Justice Clarence Thomas wrote a fierce dissent. He says the Voting Rights Act covers “only ‘enactments that regulate citizens’ access to the ballot or the processes for counting a ballot’; they ‘do not include a State’s . . . choice of one districting scheme over another’.”
He quoted approvingly from another decision: “[D]istricting maps that sort voters on the basis of race ‘“are by their very nature odious’,” because “[r]acial gerrymandering, even for remedial purposes, may balkanize us into competing racial factions” and undermine “the goal of a political system in which race no longer matters.”
He says there can be many reasons for drawing boundaries, but race can’t be one of them, whether it’s to hurt or help minorities.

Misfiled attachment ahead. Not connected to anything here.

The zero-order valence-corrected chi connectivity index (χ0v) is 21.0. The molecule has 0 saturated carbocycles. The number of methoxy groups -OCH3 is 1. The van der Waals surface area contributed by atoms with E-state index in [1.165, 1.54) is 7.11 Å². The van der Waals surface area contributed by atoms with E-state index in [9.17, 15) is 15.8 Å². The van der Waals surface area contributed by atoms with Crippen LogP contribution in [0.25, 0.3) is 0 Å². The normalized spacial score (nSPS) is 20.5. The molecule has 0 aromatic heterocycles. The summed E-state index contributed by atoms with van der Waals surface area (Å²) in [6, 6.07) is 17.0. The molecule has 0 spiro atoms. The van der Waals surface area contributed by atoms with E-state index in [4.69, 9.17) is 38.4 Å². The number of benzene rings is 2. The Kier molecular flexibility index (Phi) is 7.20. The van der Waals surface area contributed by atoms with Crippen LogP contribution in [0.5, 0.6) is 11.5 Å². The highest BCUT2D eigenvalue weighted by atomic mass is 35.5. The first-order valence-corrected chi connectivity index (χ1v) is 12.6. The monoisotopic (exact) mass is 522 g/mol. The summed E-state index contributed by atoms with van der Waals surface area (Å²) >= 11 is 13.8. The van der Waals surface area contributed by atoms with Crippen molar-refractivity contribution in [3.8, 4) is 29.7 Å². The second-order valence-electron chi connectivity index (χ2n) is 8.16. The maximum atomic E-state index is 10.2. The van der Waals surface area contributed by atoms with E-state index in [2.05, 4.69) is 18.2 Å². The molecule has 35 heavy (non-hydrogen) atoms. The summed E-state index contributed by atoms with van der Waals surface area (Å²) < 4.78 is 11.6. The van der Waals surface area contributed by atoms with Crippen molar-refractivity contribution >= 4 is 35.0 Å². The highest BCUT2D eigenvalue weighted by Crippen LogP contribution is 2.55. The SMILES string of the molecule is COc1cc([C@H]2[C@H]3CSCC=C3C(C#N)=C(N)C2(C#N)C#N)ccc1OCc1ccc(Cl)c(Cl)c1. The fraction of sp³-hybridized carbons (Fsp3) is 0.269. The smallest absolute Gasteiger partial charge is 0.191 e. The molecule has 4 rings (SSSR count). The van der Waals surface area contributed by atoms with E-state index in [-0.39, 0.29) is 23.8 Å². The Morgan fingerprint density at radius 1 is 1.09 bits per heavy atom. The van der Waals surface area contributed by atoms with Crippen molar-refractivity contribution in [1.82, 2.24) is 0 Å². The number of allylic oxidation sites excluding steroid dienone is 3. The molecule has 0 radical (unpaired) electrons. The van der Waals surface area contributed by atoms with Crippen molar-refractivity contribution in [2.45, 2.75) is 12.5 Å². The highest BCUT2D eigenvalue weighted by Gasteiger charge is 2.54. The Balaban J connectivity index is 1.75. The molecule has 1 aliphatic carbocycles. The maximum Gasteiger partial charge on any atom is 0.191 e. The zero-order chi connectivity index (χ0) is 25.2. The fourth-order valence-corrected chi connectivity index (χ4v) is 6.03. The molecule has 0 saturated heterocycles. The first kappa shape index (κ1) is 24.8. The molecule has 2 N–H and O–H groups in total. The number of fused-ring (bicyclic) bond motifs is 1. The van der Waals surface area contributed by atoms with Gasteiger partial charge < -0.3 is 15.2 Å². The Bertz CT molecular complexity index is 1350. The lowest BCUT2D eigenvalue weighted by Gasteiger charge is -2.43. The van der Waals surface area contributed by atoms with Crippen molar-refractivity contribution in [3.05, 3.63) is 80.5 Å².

This case is important for two reasons. First, it supports current thinking on affirmative action in college admissions.
It’s now OK to bend the rules – even twist them into pretzels – to get non-whites into top schools – but you can’t have quotas. The reasoning in last week’s ruling is the same.
However, big media are very worried that “The Supreme Court could end affirmative action. What could happen next?”
“The Supreme Court is poised to reverse affirmative action.”
This decision suggests maybe not.
But the other reason this decision is important is that a so-called conservative court, even half a century after the Civil Rights Movement, recognizes that people of different races have different interests and have the right to elect people to push those racial interests. As a practical matter, that means blacks should be able to elect blacks because blacks know best how to get what blacks want.